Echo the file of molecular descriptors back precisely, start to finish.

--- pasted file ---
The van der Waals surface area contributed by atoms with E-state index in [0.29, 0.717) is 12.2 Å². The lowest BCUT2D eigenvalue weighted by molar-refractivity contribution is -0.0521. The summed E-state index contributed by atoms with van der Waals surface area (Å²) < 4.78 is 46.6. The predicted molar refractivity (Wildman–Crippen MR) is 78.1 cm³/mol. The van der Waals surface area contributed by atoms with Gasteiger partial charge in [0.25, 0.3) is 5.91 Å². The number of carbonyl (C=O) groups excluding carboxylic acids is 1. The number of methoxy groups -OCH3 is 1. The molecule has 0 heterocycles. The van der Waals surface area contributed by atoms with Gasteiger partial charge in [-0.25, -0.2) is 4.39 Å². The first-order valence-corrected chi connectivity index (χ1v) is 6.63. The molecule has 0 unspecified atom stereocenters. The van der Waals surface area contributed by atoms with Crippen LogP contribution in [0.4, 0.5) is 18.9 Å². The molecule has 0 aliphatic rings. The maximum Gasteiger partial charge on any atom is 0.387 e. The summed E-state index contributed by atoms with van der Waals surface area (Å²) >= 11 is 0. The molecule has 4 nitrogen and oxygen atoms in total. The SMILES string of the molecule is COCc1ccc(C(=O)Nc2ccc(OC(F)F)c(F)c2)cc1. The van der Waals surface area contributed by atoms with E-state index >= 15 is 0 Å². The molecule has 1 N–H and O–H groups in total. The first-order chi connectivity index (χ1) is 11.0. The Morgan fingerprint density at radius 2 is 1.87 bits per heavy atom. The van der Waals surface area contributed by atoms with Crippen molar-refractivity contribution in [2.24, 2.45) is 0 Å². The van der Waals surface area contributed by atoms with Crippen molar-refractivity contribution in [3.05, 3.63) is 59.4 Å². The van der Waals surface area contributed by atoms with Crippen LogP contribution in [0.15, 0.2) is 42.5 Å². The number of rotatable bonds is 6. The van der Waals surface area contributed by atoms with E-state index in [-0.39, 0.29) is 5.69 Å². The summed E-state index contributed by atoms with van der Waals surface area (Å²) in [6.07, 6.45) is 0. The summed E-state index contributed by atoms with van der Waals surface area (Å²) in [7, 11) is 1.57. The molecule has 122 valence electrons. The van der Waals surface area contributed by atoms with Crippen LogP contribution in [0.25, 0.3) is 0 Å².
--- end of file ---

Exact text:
The van der Waals surface area contributed by atoms with E-state index in [0.29, 0.717) is 12.2 Å². The lowest BCUT2D eigenvalue weighted by molar-refractivity contribution is -0.0521. The summed E-state index contributed by atoms with van der Waals surface area (Å²) < 4.78 is 46.6. The predicted molar refractivity (Wildman–Crippen MR) is 78.1 cm³/mol. The van der Waals surface area contributed by atoms with Gasteiger partial charge in [0.25, 0.3) is 5.91 Å². The number of carbonyl (C=O) groups excluding carboxylic acids is 1. The number of methoxy groups -OCH3 is 1. The molecule has 0 heterocycles. The van der Waals surface area contributed by atoms with Gasteiger partial charge in [-0.25, -0.2) is 4.39 Å². The first-order valence-corrected chi connectivity index (χ1v) is 6.63. The molecule has 0 unspecified atom stereocenters. The van der Waals surface area contributed by atoms with Crippen LogP contribution in [0.4, 0.5) is 18.9 Å². The molecule has 0 aliphatic rings. The maximum Gasteiger partial charge on any atom is 0.387 e. The summed E-state index contributed by atoms with van der Waals surface area (Å²) >= 11 is 0. The molecule has 4 nitrogen and oxygen atoms in total. The SMILES string of the molecule is COCc1ccc(C(=O)Nc2ccc(OC(F)F)c(F)c2)cc1. The van der Waals surface area contributed by atoms with E-state index >= 15 is 0 Å². The molecule has 1 N–H and O–H groups in total. The first-order chi connectivity index (χ1) is 11.0. The Morgan fingerprint density at radius 2 is 1.87 bits per heavy atom. The van der Waals surface area contributed by atoms with Crippen molar-refractivity contribution in [2.24, 2.45) is 0 Å². The van der Waals surface area contributed by atoms with Crippen molar-refractivity contribution in [3.05, 3.63) is 59.4 Å². The van der Waals surface area contributed by atoms with Crippen LogP contribution in [0.15, 0.2) is 42.5 Å². The number of rotatable bonds is 6. The van der Waals surface area contributed by atoms with E-state index in [-0.39, 0.29) is 5.69 Å². The summed E-state index contributed by atoms with van der Waals surface area (Å²) in [6.07, 6.45) is 0. The summed E-state index contributed by atoms with van der Waals surface area (Å²) in [7, 11) is 1.57. The molecule has 122 valence electrons. The van der Waals surface area contributed by atoms with Crippen LogP contribution in [0.25, 0.3) is 0 Å².